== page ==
The final project for our Textile Cultures class was to use the textile we had printed to create some sort of sculpture, installation, or garment. Since the theme of the pattern I created was travel and change, I chose to make six books that would each represent a place I have lived. It was a lot of work, but it was really cool learning how to bind books. Below you can see a picture of the books I made along with my artist statement.


World Books
Cotton, ink, cardboard, paper, glue, thread
Six books, between 3×3 inches and 11×9 inches

I created six books using the cotton blend fabric I screen-printed a pattern onto last unit. To stay consistent with the theme of the symbols in my pattern (travel and change) my books represent the many places I have lived in my life. They are a sculptural installation the audience can interact with, since they can look at three lists I made and try to order the books based on those. One list is of the locations themselves, another of the dates in which I lived in each place, and the last one is what each place means to me. Judging by the various shapes and sizes of the books, the audience can guess which corresponds to which, then open the books to discover the answers.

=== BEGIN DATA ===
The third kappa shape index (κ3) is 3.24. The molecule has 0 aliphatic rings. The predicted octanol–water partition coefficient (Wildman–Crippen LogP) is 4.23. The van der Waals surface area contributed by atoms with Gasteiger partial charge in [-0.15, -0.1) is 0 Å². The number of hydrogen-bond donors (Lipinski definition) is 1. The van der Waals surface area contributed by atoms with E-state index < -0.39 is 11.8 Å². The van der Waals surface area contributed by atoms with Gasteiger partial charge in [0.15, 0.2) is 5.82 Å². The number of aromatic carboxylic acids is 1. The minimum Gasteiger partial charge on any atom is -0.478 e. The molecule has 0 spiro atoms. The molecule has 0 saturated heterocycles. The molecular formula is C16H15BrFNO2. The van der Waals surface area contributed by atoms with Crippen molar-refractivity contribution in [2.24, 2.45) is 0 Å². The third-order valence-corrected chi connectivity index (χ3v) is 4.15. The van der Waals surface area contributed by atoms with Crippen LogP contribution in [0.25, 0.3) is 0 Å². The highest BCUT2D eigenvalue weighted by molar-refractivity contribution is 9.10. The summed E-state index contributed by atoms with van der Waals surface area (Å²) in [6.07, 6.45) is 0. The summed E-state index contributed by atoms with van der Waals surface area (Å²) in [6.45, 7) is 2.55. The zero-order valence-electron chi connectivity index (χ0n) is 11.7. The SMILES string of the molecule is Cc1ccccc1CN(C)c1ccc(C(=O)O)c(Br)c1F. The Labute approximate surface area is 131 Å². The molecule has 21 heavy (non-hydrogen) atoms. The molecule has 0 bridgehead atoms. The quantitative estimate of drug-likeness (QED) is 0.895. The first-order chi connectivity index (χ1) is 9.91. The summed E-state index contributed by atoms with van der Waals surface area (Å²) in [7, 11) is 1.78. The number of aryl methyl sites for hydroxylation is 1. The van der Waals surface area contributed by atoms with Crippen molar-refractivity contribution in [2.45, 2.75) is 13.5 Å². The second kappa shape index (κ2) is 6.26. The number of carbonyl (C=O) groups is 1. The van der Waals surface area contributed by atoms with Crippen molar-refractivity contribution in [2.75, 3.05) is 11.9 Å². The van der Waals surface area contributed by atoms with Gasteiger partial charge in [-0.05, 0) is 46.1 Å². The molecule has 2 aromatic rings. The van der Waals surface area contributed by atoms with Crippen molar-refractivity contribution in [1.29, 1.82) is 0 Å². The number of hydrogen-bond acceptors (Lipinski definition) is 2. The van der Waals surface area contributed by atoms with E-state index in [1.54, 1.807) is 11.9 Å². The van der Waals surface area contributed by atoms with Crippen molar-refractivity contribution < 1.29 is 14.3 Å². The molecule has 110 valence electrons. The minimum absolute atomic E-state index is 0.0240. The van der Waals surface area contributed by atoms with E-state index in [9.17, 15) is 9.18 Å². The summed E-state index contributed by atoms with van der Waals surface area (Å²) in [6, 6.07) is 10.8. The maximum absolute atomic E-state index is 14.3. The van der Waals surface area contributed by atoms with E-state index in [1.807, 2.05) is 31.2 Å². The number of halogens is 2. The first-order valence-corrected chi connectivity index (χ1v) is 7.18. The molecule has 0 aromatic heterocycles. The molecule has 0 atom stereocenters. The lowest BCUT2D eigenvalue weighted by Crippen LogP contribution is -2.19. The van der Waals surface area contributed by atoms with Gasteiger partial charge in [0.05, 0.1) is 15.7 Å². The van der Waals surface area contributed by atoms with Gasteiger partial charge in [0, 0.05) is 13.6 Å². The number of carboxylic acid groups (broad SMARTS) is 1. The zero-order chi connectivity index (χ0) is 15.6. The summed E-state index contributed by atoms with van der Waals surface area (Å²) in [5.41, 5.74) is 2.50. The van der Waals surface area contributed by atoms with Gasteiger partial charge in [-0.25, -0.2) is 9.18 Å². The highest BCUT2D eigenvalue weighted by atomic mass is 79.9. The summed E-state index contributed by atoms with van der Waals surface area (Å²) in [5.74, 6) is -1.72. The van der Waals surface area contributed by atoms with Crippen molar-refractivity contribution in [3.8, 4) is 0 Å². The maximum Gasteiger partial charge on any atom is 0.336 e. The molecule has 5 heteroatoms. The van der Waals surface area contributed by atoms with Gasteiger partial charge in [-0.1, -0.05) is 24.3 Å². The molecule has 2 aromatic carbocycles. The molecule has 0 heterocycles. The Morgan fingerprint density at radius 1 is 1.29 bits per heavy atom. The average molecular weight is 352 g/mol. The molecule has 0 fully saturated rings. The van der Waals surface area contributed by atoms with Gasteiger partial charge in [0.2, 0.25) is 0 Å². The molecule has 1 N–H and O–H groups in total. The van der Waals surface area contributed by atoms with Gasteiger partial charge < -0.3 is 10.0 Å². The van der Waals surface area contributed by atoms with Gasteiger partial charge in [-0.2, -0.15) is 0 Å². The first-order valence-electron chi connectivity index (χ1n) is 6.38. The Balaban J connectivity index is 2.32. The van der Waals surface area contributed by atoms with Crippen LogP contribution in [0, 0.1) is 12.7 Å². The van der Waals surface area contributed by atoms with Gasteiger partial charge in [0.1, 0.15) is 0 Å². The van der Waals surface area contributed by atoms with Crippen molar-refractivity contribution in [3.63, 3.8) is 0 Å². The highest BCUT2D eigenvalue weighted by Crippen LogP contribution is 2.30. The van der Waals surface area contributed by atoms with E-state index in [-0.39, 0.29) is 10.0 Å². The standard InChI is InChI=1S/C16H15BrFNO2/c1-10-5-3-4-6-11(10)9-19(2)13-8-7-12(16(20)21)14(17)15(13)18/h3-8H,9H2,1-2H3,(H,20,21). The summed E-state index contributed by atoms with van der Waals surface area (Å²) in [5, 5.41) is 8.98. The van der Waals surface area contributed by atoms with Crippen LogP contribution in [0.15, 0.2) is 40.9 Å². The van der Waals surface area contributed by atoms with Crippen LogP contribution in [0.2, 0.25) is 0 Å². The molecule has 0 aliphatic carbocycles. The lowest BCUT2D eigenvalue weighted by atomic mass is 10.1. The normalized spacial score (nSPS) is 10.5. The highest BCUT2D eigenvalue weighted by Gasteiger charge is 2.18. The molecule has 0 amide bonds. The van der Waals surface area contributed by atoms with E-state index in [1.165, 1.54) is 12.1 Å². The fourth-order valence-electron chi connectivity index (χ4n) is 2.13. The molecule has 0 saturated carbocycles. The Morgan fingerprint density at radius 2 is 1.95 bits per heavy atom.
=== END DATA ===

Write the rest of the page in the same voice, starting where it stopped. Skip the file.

After brainstorming this idea and creating a blueprint of the books, the process of going from a textile to books began with turning the fabric into covers. I measured the pieces needed for each book, then glued kozo paper to the back so it would stick well to the cardboard. The next step was to wrap the cardboard with the textile, and cover the extra space with paper. I included maps of each place on the inside covers of the corresponding books. Once the covers were complete, I bound the pages inside using a number of different kinds of stitches: pamphlet, long, and coptic, plus one with accordion-style pages.